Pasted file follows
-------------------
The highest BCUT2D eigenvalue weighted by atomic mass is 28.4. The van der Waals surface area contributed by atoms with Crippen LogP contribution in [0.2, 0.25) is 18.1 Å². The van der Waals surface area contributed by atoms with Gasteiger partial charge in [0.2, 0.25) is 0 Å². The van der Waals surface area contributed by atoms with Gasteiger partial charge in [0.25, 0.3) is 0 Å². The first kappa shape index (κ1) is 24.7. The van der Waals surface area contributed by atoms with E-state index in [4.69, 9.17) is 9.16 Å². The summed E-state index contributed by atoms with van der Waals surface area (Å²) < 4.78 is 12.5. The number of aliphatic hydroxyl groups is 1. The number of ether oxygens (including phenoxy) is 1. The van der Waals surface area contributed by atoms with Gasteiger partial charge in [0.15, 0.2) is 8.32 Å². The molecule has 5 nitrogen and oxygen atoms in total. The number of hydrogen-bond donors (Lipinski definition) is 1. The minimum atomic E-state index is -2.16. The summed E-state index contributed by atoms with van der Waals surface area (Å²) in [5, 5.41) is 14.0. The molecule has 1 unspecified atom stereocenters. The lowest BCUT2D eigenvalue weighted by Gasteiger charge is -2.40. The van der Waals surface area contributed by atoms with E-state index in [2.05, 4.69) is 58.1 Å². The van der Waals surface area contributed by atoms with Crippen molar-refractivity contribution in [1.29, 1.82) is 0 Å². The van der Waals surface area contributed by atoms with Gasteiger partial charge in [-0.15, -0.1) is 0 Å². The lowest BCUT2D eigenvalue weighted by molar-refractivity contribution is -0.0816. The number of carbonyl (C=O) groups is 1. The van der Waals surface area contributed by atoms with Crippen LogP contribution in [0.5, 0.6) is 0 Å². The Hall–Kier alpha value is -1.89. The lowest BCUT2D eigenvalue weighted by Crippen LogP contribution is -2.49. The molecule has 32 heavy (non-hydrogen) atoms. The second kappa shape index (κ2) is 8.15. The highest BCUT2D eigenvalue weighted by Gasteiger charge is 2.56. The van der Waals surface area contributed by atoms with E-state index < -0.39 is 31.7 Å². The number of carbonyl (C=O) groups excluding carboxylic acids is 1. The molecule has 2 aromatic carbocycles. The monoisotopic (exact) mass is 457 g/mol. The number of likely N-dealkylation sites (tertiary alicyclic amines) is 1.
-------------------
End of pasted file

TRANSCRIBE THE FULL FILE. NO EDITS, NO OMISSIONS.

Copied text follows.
The highest BCUT2D eigenvalue weighted by atomic mass is 28.4. The van der Waals surface area contributed by atoms with Crippen LogP contribution in [0.2, 0.25) is 18.1 Å². The van der Waals surface area contributed by atoms with Gasteiger partial charge in [0.2, 0.25) is 0 Å². The van der Waals surface area contributed by atoms with Gasteiger partial charge in [0.25, 0.3) is 0 Å². The first kappa shape index (κ1) is 24.7. The van der Waals surface area contributed by atoms with E-state index in [4.69, 9.17) is 9.16 Å². The summed E-state index contributed by atoms with van der Waals surface area (Å²) < 4.78 is 12.5. The number of aliphatic hydroxyl groups is 1. The number of ether oxygens (including phenoxy) is 1. The van der Waals surface area contributed by atoms with Gasteiger partial charge in [0.15, 0.2) is 8.32 Å². The molecule has 5 nitrogen and oxygen atoms in total. The number of hydrogen-bond donors (Lipinski definition) is 1. The minimum atomic E-state index is -2.16. The summed E-state index contributed by atoms with van der Waals surface area (Å²) in [5, 5.41) is 14.0. The molecule has 1 unspecified atom stereocenters. The lowest BCUT2D eigenvalue weighted by Gasteiger charge is -2.40. The van der Waals surface area contributed by atoms with E-state index in [2.05, 4.69) is 58.1 Å². The van der Waals surface area contributed by atoms with Crippen molar-refractivity contribution in [1.29, 1.82) is 0 Å². The van der Waals surface area contributed by atoms with Gasteiger partial charge in [-0.15, -0.1) is 0 Å². The lowest BCUT2D eigenvalue weighted by molar-refractivity contribution is -0.0816. The number of carbonyl (C=O) groups is 1. The van der Waals surface area contributed by atoms with Crippen LogP contribution in [0.5, 0.6) is 0 Å². The Hall–Kier alpha value is -1.89. The lowest BCUT2D eigenvalue weighted by Crippen LogP contribution is -2.49. The molecule has 32 heavy (non-hydrogen) atoms. The second kappa shape index (κ2) is 8.15. The highest BCUT2D eigenvalue weighted by Gasteiger charge is 2.56. The van der Waals surface area contributed by atoms with E-state index < -0.39 is 31.7 Å². The number of carbonyl (C=O) groups excluding carboxylic acids is 1. The molecule has 2 aromatic carbocycles. The monoisotopic (exact) mass is 457 g/mol. The number of likely N-dealkylation sites (tertiary alicyclic amines) is 1.